I might have missed something along the way, but I’m confused about something.

How is HFCS stated on the ingredients list on labels? I have looked on numerous things and have never seen “high fructose corn syrup”. There is “sugar”, “glucose”, “fructose”, “…syrup”, but never “HFCS”.

Might this be something that is different up here in Canada?

I mean, I’m sure it is in there, but what is it called?

Rodney
Rodney
7 years 10 months ago

new_me,

I did a quick search and found a site that claims HFCS is called “fructose-glucose” on labels in Canada. I don’t know if this is universal, but it is at least one more thing to watch out for.

Methuselah - Pay Now Live Later
7 years 10 months ago

Maria – for the antidote to those awful adverts, check out this alternative I created. Not as professional, but it makes the point well enough!

Alternative HFCS Advertisement

Andrew R
7 years 10 months ago

Hey Mark,

This might be taking it to the next level, but what are your thoughts on sugar alcohols as a reasonable substitute for sugar in cooking? Is thinking about using sugar alcohols also part of the counter-productive mind set you were talking about?

Thanks for the post!

All the Best,

Andrew R

Andrea
7 years 10 months ago

Still, everyone loves their sugar . . .

Faced with not enough people shoveling down their Light & Fit yogurt, Dannon decided to add 4g of sugar to each cup, relabeling it as “now improved flavor!!!”, and taking the calories from 60 to 80. Grrr.

Granted, yogurt might not be on everyone’s primal diet, but for a small snack its certain you could do worse. 😉

https://www.caloriecount.com/dannon-light-ft109829

Donna
Donna
7 years 10 months ago

I sometimes use honey as it has some anti fungal properties. I don’t have it every day, just every once in a while.

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[…] spent any time around MDA, you likely know the drill. Despite its beloved place (not to mention omnipresence) in our culinary culture, sugar offers the following gifts that keep on […]

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[…] spent any time around MDA, you likely know the drill. Despite its beloved place (not to mention omnipresence) in our culinary culture, sugar offers the following gifts that keep on […]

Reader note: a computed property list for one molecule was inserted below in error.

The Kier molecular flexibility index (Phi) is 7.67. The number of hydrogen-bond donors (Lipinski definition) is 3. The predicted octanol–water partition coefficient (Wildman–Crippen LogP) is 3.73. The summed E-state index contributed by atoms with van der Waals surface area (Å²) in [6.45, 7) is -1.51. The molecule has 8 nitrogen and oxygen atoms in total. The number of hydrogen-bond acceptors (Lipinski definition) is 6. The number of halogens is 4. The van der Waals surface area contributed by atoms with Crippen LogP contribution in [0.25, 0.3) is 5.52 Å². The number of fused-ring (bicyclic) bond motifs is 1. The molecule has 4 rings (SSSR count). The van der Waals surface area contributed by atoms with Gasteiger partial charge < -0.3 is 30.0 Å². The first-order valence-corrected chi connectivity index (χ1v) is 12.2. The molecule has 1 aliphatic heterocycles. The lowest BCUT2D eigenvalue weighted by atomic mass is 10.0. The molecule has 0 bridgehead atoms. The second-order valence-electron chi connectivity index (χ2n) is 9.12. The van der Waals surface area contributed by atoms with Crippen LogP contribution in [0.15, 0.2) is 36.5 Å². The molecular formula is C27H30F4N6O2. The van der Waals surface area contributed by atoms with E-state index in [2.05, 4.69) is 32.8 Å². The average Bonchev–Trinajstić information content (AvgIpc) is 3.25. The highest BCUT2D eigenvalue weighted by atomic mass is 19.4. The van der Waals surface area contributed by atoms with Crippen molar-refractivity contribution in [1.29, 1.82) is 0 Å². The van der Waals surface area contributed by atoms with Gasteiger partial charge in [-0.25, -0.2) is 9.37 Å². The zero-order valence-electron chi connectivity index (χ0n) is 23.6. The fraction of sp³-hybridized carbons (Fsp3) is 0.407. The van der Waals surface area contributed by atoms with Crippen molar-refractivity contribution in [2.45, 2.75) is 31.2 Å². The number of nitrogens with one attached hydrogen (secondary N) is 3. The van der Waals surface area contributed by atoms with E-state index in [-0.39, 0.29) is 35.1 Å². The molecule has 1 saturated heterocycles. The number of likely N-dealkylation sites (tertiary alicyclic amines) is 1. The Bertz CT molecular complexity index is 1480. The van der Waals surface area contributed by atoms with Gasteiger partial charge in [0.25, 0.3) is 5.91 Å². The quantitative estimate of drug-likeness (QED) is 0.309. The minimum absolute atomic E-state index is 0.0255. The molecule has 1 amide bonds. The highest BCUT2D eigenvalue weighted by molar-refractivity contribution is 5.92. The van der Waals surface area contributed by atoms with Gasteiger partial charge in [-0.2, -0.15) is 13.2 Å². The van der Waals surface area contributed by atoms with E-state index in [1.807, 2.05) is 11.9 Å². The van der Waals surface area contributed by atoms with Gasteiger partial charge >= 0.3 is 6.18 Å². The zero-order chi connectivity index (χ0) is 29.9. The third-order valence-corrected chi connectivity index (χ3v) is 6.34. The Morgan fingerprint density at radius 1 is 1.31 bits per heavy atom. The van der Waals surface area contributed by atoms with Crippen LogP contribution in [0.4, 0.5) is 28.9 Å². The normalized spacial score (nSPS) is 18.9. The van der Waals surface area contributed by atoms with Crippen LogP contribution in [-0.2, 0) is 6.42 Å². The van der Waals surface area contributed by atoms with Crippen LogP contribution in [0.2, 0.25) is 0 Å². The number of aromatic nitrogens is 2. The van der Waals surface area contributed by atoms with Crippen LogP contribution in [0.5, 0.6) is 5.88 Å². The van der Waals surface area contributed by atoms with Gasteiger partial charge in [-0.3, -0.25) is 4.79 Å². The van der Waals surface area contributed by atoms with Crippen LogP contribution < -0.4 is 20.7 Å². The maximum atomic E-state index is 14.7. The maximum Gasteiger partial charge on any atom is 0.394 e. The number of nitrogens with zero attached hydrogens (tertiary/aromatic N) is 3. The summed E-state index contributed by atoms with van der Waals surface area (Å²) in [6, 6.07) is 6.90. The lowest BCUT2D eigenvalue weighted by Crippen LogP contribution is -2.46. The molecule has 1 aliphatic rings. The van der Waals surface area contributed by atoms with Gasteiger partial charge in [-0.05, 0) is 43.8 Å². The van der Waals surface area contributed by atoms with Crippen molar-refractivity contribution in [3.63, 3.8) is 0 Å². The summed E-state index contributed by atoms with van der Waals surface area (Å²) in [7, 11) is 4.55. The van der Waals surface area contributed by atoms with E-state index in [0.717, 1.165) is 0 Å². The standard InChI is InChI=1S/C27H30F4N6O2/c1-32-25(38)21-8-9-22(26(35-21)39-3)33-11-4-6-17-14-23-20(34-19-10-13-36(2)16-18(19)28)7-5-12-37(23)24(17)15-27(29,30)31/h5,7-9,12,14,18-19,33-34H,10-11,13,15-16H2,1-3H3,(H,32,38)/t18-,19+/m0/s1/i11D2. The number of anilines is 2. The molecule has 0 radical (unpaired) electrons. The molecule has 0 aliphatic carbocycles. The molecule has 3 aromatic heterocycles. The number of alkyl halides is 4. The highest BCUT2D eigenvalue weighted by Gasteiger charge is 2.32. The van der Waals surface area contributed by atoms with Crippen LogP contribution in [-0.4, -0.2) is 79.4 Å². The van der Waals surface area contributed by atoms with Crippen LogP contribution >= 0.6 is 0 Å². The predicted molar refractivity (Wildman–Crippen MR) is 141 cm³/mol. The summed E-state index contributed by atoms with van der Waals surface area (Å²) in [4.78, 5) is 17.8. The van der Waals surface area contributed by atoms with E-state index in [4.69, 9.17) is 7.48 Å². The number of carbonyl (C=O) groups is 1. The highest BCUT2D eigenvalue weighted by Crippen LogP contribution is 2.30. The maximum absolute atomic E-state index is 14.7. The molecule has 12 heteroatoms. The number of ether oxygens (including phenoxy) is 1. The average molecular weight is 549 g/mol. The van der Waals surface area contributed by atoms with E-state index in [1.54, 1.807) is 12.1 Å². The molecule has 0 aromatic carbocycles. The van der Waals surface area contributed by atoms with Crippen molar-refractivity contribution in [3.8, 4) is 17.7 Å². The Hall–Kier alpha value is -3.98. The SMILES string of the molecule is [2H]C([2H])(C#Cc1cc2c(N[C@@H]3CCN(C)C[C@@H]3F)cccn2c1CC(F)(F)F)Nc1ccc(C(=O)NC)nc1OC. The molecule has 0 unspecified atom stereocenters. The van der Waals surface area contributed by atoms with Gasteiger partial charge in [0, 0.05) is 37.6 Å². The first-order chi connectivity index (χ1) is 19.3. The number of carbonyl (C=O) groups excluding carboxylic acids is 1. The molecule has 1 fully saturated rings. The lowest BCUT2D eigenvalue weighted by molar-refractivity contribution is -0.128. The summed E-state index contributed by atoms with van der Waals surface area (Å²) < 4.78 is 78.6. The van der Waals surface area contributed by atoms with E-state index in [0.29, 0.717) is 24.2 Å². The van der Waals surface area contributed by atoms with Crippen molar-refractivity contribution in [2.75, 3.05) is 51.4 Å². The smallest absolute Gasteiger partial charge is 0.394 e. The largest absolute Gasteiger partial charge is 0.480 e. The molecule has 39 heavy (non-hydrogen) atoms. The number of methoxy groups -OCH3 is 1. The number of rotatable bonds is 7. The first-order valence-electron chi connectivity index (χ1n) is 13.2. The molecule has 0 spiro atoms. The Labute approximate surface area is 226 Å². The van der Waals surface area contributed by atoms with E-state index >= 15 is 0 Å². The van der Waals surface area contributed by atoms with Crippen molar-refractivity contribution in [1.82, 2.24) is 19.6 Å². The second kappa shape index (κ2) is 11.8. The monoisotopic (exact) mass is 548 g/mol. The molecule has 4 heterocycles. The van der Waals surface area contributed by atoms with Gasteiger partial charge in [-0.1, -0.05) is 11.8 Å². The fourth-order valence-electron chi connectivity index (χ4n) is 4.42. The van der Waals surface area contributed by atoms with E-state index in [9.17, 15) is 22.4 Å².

Vicki Kron
5 years 9 months ago

I agree totally about sugar being a problem for humans. New research about fructose, especially HFCS has come out saying that fructose causes liver fibrosis. Here’s another reason: man-made fructose metabolizes to triglycerides and adipose (fat) tissue, UNLIKE the fructose molecule linked to a glucose molecule found in sucrose (cane or beet), which is converted to blood glucose. So, if you have Diabetes like I do, sugar and especially fructose should be a minimal part of your diet.

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5 years 3 months ago

[…] The Many Faces of the Sugar Monster  Mark’s Daily Apple […]

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[…] spent any time around MDA, you likely know the drill. Despite its beloved place (not to mention omnipresence) in our culinary culture, sugar offers the following gifts that keep on […]

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sexshop
sexshop
5 years 12 days ago

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[…] lining of insects, bind to human intestinal lining, and they seemingly cause leptin resistance. And leptin resistance predicts a “worsening of the features of the metabolic syndrome independently of […]

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[…] were given a diet of 60% fructose for several weeks and then injected with leptin. In normal rats, leptin injections reduce energy intake and hunger. The leptin binds with leptin receptors in the hypothalamus and satiety is induced. In the […]

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Connie Barron
Connie Barron
4 years 6 months ago
I’m new to the Primal way, and I’ve just read the “sugar no-no’s” information. I want to stop using sugar, and I try, but I really think I am as addicted to sugar and someone who smokes! And the diet coke comments are spot on…nothing like a diet coke to spark a need for a candy bar. I’m not going to give up trying to cut out sugar cause I think I’ll feel better, so keep the info posted so I can keep reminding myself what harm I am doing to my body when a sugar craving hits. Thanks
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Fran
Fran
4 years 1 month ago

I just read that high fructose corn syrup in the UK and Ireland is labelled as glucose-fructose syrup.

Just so you know if you’re living there like I am and always hear about HFCS and never seen it on a food label!